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Facebook Lets Users Restrict Commenting to a Small Circle of Friends

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File photo of Facebook CEO Mark Zuckerberg
File photo of Facebook CEO Mark Zuckerberg
Photo: Bill Clark/AFP (Getty Images)

Facebook users will soon get more control over who can comment on their public posts, according to an announcement by the social media giant on Wednesday.

Facebook users will be able to select between three options for each of their news posts: Comments will be allowed by the entire public, comments will be allowed by just friends, or comments will be allowed by only profiles and pages mentioned in the post.


Theoretically, you can even designate a public post as something that no one can comment on if you tag a Facebook profile or page that you alone control.

Image for article titled Facebook Lets Users Restrict Commenting to a Small Circle of Friends
Image: Facebook

Why is Facebook adding this functionality? Facebook will probably tell you that it gives users more control. (We don’t actually know, Facebook hasn’t responded to a request for comment early Wednesday.) But the reality might be a little more complicated.

The Australian Supreme Court, for instance, recently ruled that news organizations are legally responsible for the comments left by random users under their posts. That’s not a problem in the U.S. given the different legal precedents, but it could become a problem for dozens of other countries where Facebook operates.

As a small country roughly the population size of Texas, Australia has resorted to strange methods to push back on Big Tech. In response, Google threatened to pull its search engine from down under and Facebook temporarily turned off news entirely on its platform. And while it didn’t get everything it wanted, the Australian government got enough concessions to make it seem worthwhile, leading plenty of other countries interested in its style of tech business diplomacy.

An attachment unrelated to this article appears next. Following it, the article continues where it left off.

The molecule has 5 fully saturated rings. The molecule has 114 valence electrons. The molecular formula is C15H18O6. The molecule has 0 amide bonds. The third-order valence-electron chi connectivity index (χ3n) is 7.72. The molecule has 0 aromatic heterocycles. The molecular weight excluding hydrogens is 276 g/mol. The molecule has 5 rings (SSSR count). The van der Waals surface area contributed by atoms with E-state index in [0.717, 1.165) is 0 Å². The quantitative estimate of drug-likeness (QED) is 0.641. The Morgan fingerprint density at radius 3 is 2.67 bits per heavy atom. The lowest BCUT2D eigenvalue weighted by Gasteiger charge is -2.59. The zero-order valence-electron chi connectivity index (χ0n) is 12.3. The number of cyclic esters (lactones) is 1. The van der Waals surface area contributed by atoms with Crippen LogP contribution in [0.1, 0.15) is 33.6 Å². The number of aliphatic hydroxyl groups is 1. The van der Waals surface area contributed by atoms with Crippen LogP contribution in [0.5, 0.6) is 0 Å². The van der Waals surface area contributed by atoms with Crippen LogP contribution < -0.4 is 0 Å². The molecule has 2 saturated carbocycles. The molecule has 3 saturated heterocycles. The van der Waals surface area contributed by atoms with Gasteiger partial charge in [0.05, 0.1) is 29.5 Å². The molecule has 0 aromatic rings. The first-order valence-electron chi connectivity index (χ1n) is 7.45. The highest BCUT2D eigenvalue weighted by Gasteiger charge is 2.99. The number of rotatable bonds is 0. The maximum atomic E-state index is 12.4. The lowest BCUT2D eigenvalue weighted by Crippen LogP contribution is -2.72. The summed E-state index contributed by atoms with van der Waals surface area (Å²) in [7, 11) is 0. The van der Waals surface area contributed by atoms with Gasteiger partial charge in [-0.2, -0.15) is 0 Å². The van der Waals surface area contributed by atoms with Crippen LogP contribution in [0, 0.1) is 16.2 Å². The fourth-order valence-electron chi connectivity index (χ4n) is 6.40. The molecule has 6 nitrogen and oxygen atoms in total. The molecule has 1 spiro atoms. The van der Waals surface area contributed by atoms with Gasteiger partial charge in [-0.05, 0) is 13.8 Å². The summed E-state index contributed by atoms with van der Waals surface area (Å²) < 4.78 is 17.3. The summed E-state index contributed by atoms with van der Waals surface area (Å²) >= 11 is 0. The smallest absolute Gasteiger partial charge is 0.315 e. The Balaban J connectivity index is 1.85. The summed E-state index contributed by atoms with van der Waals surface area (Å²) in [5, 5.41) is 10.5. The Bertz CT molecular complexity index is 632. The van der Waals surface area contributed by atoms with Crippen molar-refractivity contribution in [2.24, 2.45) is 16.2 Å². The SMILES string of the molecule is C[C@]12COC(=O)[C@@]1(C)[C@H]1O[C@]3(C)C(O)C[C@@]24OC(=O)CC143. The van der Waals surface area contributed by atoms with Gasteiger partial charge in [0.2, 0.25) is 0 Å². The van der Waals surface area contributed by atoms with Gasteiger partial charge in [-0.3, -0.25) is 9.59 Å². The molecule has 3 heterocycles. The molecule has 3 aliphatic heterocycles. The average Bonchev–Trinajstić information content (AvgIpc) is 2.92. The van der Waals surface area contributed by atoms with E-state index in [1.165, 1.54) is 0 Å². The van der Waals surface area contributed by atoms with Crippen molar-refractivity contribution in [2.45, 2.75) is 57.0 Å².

Facebook is back operating like normal in Australia, but the company likely understands it needs to make special concessions if it doesn’t want to face tighter regulation in the future all around the world. And in the case of limiting comments, that will certainly limit engagement (the only metric Facebook actually cares about) but should also crack down on things like harassment.


We don’t know for sure that Facebook is adding this function in direct response to Australia’s recent moves, but it would make a lot of sense. Virtually every country is gunning for Big Tech’s monopoly on information here in the 21st century. And it would be wise for companies like Facebook to get ahead of regulators, even if it cuts into their bottom line.